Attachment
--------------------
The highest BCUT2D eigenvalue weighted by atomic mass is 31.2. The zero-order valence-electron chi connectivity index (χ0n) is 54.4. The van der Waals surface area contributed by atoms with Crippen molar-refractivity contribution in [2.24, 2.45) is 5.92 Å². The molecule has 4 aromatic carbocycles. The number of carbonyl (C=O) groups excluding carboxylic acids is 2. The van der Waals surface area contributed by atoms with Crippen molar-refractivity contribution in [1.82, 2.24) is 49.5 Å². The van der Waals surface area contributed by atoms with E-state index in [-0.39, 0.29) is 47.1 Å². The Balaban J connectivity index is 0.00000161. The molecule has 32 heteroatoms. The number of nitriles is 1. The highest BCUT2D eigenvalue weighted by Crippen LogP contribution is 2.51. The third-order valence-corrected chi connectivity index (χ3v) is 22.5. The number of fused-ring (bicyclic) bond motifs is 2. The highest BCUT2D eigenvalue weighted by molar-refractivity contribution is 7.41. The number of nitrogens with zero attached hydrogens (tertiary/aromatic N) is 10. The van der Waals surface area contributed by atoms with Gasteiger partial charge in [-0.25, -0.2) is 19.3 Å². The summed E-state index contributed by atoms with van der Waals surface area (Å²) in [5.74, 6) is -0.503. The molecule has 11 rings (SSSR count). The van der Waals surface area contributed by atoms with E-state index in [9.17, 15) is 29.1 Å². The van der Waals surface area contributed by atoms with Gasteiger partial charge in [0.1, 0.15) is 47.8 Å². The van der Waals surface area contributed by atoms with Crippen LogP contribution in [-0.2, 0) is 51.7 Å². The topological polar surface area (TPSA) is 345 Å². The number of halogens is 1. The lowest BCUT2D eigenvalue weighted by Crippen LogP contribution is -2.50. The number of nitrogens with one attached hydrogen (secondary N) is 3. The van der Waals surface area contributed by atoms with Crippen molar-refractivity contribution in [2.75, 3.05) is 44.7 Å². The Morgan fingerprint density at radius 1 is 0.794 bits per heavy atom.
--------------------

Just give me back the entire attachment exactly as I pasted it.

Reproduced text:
The highest BCUT2D eigenvalue weighted by atomic mass is 31.2. The zero-order valence-electron chi connectivity index (χ0n) is 54.4. The van der Waals surface area contributed by atoms with Crippen molar-refractivity contribution in [2.24, 2.45) is 5.92 Å². The molecule has 4 aromatic carbocycles. The number of carbonyl (C=O) groups excluding carboxylic acids is 2. The van der Waals surface area contributed by atoms with Crippen molar-refractivity contribution in [1.82, 2.24) is 49.5 Å². The van der Waals surface area contributed by atoms with E-state index in [-0.39, 0.29) is 47.1 Å². The Balaban J connectivity index is 0.00000161. The molecule has 32 heteroatoms. The number of nitriles is 1. The highest BCUT2D eigenvalue weighted by Crippen LogP contribution is 2.51. The third-order valence-corrected chi connectivity index (χ3v) is 22.5. The number of fused-ring (bicyclic) bond motifs is 2. The highest BCUT2D eigenvalue weighted by molar-refractivity contribution is 7.41. The number of nitrogens with zero attached hydrogens (tertiary/aromatic N) is 10. The van der Waals surface area contributed by atoms with Gasteiger partial charge in [-0.25, -0.2) is 19.3 Å². The summed E-state index contributed by atoms with van der Waals surface area (Å²) in [5.74, 6) is -0.503. The molecule has 11 rings (SSSR count). The van der Waals surface area contributed by atoms with E-state index in [9.17, 15) is 29.1 Å². The van der Waals surface area contributed by atoms with Gasteiger partial charge in [0.1, 0.15) is 47.8 Å². The van der Waals surface area contributed by atoms with Crippen LogP contribution in [-0.2, 0) is 51.7 Å². The topological polar surface area (TPSA) is 345 Å². The number of halogens is 1. The lowest BCUT2D eigenvalue weighted by Crippen LogP contribution is -2.50. The number of nitrogens with one attached hydrogen (secondary N) is 3. The van der Waals surface area contributed by atoms with Crippen molar-refractivity contribution in [2.75, 3.05) is 44.7 Å². The Morgan fingerprint density at radius 1 is 0.794 bits per heavy atom.